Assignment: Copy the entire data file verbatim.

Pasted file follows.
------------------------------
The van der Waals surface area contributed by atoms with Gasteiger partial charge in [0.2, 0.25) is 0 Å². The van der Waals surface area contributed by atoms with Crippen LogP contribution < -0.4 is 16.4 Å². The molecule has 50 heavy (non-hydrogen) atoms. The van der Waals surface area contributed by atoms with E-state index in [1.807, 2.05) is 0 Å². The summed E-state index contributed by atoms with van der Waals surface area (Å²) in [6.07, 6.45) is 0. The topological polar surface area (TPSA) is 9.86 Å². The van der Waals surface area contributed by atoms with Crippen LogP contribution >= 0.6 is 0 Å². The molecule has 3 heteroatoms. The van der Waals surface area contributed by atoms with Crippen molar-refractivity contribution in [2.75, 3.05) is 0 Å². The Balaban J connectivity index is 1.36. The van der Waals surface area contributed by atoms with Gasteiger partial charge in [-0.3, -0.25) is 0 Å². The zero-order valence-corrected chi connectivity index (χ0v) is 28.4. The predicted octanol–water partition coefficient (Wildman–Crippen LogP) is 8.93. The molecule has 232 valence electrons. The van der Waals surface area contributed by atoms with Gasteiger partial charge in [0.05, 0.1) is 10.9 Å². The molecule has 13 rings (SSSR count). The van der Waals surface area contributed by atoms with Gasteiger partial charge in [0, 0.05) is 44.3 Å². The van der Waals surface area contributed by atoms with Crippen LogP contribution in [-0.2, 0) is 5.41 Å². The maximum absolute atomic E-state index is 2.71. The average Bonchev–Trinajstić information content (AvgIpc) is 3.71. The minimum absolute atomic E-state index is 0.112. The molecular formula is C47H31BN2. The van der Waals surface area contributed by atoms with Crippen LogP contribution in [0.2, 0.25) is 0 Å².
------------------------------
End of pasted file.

The van der Waals surface area contributed by atoms with Gasteiger partial charge in [0.2, 0.25) is 0 Å². The van der Waals surface area contributed by atoms with Crippen LogP contribution < -0.4 is 16.4 Å². The molecule has 50 heavy (non-hydrogen) atoms. The van der Waals surface area contributed by atoms with E-state index in [1.807, 2.05) is 0 Å². The summed E-state index contributed by atoms with van der Waals surface area (Å²) in [6.07, 6.45) is 0. The topological polar surface area (TPSA) is 9.86 Å². The van der Waals surface area contributed by atoms with Crippen LogP contribution >= 0.6 is 0 Å². The molecule has 3 heteroatoms. The van der Waals surface area contributed by atoms with Crippen molar-refractivity contribution in [2.75, 3.05) is 0 Å². The Balaban J connectivity index is 1.36. The van der Waals surface area contributed by atoms with Gasteiger partial charge in [-0.3, -0.25) is 0 Å². The zero-order valence-corrected chi connectivity index (χ0v) is 28.4. The predicted octanol–water partition coefficient (Wildman–Crippen LogP) is 8.93. The molecule has 232 valence electrons. The van der Waals surface area contributed by atoms with Gasteiger partial charge in [0.05, 0.1) is 10.9 Å². The molecule has 13 rings (SSSR count). The van der Waals surface area contributed by atoms with Gasteiger partial charge in [0, 0.05) is 44.3 Å². The van der Waals surface area contributed by atoms with Crippen LogP contribution in [-0.2, 0) is 5.41 Å². The maximum absolute atomic E-state index is 2.71. The average Bonchev–Trinajstić information content (AvgIpc) is 3.71. The minimum absolute atomic E-state index is 0.112. The molecular formula is C47H31BN2. The van der Waals surface area contributed by atoms with Crippen LogP contribution in [0.2, 0.25) is 0 Å².